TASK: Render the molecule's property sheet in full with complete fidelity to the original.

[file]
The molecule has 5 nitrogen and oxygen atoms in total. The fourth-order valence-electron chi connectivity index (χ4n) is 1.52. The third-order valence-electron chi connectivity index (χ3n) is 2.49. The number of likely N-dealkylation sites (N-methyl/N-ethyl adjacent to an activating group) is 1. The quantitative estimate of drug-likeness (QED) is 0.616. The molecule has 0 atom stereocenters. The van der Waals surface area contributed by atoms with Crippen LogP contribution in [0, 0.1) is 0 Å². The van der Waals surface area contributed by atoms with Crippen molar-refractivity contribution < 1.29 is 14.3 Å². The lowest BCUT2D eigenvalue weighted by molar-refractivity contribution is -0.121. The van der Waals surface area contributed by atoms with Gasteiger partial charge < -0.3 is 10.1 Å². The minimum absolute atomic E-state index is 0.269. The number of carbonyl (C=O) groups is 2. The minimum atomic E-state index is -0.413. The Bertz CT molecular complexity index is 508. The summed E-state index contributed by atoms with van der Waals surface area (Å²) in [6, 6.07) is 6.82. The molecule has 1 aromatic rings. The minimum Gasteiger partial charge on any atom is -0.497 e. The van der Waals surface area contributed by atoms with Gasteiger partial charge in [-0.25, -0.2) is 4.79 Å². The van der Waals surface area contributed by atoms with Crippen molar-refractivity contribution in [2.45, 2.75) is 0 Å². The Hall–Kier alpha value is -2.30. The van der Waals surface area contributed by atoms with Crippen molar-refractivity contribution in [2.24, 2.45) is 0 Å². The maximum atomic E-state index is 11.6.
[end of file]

The molecule has 5 nitrogen and oxygen atoms in total. The fourth-order valence-electron chi connectivity index (χ4n) is 1.52. The third-order valence-electron chi connectivity index (χ3n) is 2.49. The number of likely N-dealkylation sites (N-methyl/N-ethyl adjacent to an activating group) is 1. The quantitative estimate of drug-likeness (QED) is 0.616. The molecule has 0 atom stereocenters. The van der Waals surface area contributed by atoms with Crippen LogP contribution in [0, 0.1) is 0 Å². The van der Waals surface area contributed by atoms with Crippen molar-refractivity contribution < 1.29 is 14.3 Å². The lowest BCUT2D eigenvalue weighted by molar-refractivity contribution is -0.121. The van der Waals surface area contributed by atoms with Gasteiger partial charge < -0.3 is 10.1 Å². The minimum absolute atomic E-state index is 0.269. The number of carbonyl (C=O) groups is 2. The minimum atomic E-state index is -0.413. The Bertz CT molecular complexity index is 508. The summed E-state index contributed by atoms with van der Waals surface area (Å²) in [6, 6.07) is 6.82. The molecule has 1 aromatic rings. The minimum Gasteiger partial charge on any atom is -0.497 e. The van der Waals surface area contributed by atoms with Gasteiger partial charge in [-0.25, -0.2) is 4.79 Å². The van der Waals surface area contributed by atoms with Crippen molar-refractivity contribution in [2.45, 2.75) is 0 Å². The Hall–Kier alpha value is -2.30. The van der Waals surface area contributed by atoms with Crippen molar-refractivity contribution in [2.24, 2.45) is 0 Å². The maximum atomic E-state index is 11.6.